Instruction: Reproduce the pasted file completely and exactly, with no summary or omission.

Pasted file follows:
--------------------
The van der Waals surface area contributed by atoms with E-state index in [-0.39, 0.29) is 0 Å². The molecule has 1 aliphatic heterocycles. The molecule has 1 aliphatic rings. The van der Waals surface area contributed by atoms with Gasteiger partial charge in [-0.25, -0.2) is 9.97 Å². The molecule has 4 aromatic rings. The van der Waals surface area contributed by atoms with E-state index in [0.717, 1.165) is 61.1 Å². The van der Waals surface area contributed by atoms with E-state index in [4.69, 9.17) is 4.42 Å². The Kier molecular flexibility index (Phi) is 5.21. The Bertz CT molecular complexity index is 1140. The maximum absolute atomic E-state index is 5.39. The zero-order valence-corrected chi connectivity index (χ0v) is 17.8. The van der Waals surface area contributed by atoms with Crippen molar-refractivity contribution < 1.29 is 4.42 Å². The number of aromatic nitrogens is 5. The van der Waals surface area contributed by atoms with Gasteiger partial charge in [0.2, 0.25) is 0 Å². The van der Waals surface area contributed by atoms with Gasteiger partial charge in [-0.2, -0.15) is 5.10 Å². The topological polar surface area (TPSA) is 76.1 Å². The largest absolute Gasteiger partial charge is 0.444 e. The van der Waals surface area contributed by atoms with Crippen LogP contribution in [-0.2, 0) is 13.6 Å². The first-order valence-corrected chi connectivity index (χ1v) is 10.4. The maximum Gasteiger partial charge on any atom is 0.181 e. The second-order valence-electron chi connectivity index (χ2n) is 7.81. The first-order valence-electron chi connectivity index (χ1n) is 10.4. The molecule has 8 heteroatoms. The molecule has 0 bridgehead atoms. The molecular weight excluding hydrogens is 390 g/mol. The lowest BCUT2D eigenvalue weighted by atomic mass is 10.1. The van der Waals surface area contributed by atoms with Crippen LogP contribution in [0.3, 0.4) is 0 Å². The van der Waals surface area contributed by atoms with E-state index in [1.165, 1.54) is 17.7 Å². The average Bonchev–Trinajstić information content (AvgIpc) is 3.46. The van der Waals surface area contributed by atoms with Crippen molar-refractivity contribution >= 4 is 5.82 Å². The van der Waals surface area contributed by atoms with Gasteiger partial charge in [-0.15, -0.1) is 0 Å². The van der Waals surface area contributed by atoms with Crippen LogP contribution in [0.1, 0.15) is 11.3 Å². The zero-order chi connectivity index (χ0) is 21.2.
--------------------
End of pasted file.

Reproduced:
The van der Waals surface area contributed by atoms with E-state index in [-0.39, 0.29) is 0 Å². The molecule has 1 aliphatic heterocycles. The molecule has 1 aliphatic rings. The van der Waals surface area contributed by atoms with Gasteiger partial charge in [-0.25, -0.2) is 9.97 Å². The molecule has 4 aromatic rings. The van der Waals surface area contributed by atoms with E-state index in [0.717, 1.165) is 61.1 Å². The van der Waals surface area contributed by atoms with E-state index in [4.69, 9.17) is 4.42 Å². The Kier molecular flexibility index (Phi) is 5.21. The Bertz CT molecular complexity index is 1140. The maximum absolute atomic E-state index is 5.39. The zero-order valence-corrected chi connectivity index (χ0v) is 17.8. The van der Waals surface area contributed by atoms with Crippen molar-refractivity contribution < 1.29 is 4.42 Å². The number of aromatic nitrogens is 5. The van der Waals surface area contributed by atoms with Gasteiger partial charge in [0.2, 0.25) is 0 Å². The van der Waals surface area contributed by atoms with Gasteiger partial charge in [-0.2, -0.15) is 5.10 Å². The topological polar surface area (TPSA) is 76.1 Å². The largest absolute Gasteiger partial charge is 0.444 e. The van der Waals surface area contributed by atoms with Crippen LogP contribution in [-0.2, 0) is 13.6 Å². The first-order valence-corrected chi connectivity index (χ1v) is 10.4. The maximum Gasteiger partial charge on any atom is 0.181 e. The second-order valence-electron chi connectivity index (χ2n) is 7.81. The first-order valence-electron chi connectivity index (χ1n) is 10.4. The molecule has 8 heteroatoms. The molecule has 0 bridgehead atoms. The molecular weight excluding hydrogens is 390 g/mol. The lowest BCUT2D eigenvalue weighted by atomic mass is 10.1. The van der Waals surface area contributed by atoms with Crippen LogP contribution in [0.3, 0.4) is 0 Å². The van der Waals surface area contributed by atoms with E-state index in [1.165, 1.54) is 17.7 Å². The average Bonchev–Trinajstić information content (AvgIpc) is 3.46. The van der Waals surface area contributed by atoms with Crippen molar-refractivity contribution >= 4 is 5.82 Å². The van der Waals surface area contributed by atoms with Gasteiger partial charge in [-0.15, -0.1) is 0 Å². The van der Waals surface area contributed by atoms with Crippen LogP contribution in [0.1, 0.15) is 11.3 Å². The zero-order chi connectivity index (χ0) is 21.2.